By Ron Hartlen, Owen Sound Sun Times
Mr. Oliphant’s letter revealed either a complete failure to understand the technical issues, or a blatant ideological and political attempt to mislead the Public. There is a fundamental mismatch between the demand on Ontario’s system, and the availability of wind power. When we need the wind to displace coal, it’s often not there; when it is there, we often don’t need it because we wouldn’t be burning any coal anyway. This mismatch between the system-demand and availability-of-wind is in fact a fundamental characteristic of Ontario.
Nothing can be done about it without storage capability; the storage technologies will cost more than the wind turbines; so the cost of wind power will go through the roof. Adding more wind capacity will create an increasing intermittent excess of unneeded power, and make the grid system more and more difficault to manage.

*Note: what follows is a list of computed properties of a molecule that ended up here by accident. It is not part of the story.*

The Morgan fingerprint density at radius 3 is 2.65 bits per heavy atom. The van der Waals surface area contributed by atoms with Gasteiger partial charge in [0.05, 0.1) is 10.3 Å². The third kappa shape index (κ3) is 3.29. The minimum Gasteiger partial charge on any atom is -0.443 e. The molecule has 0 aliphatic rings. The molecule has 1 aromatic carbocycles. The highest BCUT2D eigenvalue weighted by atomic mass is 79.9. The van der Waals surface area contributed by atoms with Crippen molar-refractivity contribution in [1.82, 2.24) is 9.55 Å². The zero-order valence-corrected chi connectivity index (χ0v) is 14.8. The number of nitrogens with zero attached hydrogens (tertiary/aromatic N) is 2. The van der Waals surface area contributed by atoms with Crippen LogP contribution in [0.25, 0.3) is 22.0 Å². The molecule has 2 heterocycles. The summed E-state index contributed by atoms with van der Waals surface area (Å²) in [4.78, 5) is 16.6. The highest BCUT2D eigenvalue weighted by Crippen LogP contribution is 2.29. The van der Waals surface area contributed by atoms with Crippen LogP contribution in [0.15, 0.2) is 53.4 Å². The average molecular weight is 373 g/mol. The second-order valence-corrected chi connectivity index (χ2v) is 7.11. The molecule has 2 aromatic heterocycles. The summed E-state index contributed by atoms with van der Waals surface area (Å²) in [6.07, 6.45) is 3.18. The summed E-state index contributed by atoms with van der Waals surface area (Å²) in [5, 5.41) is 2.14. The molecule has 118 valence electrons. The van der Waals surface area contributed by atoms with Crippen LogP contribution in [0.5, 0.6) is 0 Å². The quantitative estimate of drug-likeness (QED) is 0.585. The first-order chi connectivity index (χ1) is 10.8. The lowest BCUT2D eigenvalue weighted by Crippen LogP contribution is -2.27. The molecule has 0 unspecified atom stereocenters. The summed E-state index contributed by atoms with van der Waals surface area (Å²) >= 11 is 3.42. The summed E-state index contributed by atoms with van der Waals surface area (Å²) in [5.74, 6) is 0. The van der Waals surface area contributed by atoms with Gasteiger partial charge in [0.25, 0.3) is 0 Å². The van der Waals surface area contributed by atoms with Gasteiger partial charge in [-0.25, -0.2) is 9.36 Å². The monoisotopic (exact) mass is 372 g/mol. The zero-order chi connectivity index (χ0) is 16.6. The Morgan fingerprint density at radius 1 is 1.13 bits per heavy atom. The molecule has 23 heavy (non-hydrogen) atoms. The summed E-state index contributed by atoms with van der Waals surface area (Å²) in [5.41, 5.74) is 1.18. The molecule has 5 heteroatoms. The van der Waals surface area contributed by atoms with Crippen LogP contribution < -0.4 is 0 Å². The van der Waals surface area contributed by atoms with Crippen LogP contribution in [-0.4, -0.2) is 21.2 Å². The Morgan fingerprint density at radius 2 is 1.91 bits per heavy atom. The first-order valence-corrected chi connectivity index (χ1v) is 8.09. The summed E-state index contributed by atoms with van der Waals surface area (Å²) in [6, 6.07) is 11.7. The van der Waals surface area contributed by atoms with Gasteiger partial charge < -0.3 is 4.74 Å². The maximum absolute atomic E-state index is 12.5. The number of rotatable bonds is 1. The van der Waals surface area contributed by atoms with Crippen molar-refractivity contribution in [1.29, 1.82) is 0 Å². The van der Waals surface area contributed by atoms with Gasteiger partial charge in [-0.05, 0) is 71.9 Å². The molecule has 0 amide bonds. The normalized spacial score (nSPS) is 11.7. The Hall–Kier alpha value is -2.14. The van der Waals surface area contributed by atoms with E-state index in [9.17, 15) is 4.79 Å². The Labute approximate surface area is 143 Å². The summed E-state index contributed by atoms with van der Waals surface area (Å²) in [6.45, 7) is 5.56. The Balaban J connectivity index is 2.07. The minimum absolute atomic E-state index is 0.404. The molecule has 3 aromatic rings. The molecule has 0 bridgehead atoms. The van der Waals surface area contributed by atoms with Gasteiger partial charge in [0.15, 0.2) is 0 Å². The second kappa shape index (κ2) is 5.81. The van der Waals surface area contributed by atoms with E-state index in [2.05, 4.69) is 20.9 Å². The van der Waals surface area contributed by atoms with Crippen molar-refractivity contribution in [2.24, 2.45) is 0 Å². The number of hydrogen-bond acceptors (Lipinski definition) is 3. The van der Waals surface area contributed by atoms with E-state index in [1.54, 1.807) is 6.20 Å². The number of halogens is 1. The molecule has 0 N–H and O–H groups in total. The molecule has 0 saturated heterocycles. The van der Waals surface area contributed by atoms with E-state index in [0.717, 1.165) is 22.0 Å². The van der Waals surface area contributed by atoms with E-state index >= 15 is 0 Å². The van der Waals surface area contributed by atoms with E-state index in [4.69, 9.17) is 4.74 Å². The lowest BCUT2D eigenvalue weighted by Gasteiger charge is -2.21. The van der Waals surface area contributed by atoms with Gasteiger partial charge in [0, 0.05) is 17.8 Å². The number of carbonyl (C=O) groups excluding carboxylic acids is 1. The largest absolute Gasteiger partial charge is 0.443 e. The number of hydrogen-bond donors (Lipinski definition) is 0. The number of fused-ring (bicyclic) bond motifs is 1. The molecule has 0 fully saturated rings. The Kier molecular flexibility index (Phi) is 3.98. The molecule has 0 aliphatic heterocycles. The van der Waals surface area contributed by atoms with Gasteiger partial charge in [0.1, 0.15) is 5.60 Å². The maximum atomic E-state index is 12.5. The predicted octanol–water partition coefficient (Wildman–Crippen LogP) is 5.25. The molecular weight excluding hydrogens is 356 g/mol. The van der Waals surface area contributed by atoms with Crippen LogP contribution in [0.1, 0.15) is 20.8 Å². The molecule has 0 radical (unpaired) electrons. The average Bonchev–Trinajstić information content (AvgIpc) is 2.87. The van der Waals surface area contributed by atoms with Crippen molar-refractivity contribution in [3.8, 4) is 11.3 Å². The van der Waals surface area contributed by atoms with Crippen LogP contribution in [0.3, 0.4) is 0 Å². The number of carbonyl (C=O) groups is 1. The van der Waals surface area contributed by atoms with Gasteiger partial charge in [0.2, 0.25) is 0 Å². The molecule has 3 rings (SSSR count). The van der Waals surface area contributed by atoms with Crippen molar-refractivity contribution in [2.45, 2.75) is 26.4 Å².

Ontario already has a very clean generation mix. In 2011, coal accounted for only 2.7% of Ontario’s generation, and much of this was essential for “ramping” to match rapidly-changing demand. Between 2008 and 2011 coal generation fell by 19.1 TWh, from 23.2 TWh to 4.1 TWh. Over the same time, wind generation increased by only 2.5 TWh from 1.4 to 3.9 TWh. And much of that increased wind would have occured when we weren’t burning coal anyway. So the increased wind generation contributed next to nothing to displacing coal.
If Canada’s Doctors are so concerned about medical effects of coal, perhaps they should do something toward helping people in Alberta, Saskatchewan and Nova Scotia know precisely when they are at risk, and what to do about it.